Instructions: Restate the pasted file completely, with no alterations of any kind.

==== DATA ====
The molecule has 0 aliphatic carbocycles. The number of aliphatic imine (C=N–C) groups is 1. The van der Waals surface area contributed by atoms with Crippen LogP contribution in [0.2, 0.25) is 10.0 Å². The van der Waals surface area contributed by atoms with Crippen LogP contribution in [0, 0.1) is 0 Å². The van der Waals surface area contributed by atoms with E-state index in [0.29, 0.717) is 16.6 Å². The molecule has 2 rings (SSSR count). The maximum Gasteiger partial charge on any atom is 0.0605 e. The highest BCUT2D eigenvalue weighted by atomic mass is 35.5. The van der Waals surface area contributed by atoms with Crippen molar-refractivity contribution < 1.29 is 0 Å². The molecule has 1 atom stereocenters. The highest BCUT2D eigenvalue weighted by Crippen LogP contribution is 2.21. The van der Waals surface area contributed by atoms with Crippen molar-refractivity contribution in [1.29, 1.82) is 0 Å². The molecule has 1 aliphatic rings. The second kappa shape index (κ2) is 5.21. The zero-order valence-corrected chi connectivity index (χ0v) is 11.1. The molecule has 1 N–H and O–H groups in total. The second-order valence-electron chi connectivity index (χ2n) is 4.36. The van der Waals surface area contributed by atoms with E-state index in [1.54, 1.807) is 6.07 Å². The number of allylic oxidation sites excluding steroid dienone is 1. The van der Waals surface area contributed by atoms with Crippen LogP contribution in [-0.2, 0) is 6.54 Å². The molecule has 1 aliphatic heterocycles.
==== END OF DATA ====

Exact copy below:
The molecule has 0 aliphatic carbocycles. The number of aliphatic imine (C=N–C) groups is 1. The van der Waals surface area contributed by atoms with Crippen LogP contribution in [0.2, 0.25) is 10.0 Å². The van der Waals surface area contributed by atoms with Crippen LogP contribution in [0, 0.1) is 0 Å². The van der Waals surface area contributed by atoms with E-state index in [0.29, 0.717) is 16.6 Å². The molecule has 2 rings (SSSR count). The maximum Gasteiger partial charge on any atom is 0.0605 e. The highest BCUT2D eigenvalue weighted by atomic mass is 35.5. The van der Waals surface area contributed by atoms with Crippen molar-refractivity contribution < 1.29 is 0 Å². The molecule has 1 atom stereocenters. The highest BCUT2D eigenvalue weighted by Crippen LogP contribution is 2.21. The van der Waals surface area contributed by atoms with Crippen molar-refractivity contribution in [1.29, 1.82) is 0 Å². The molecule has 1 aliphatic rings. The second kappa shape index (κ2) is 5.21. The zero-order valence-corrected chi connectivity index (χ0v) is 11.1. The molecule has 1 N–H and O–H groups in total. The second-order valence-electron chi connectivity index (χ2n) is 4.36. The van der Waals surface area contributed by atoms with E-state index in [1.54, 1.807) is 6.07 Å². The number of allylic oxidation sites excluding steroid dienone is 1. The van der Waals surface area contributed by atoms with Crippen LogP contribution in [-0.2, 0) is 6.54 Å². The molecule has 1 aliphatic heterocycles.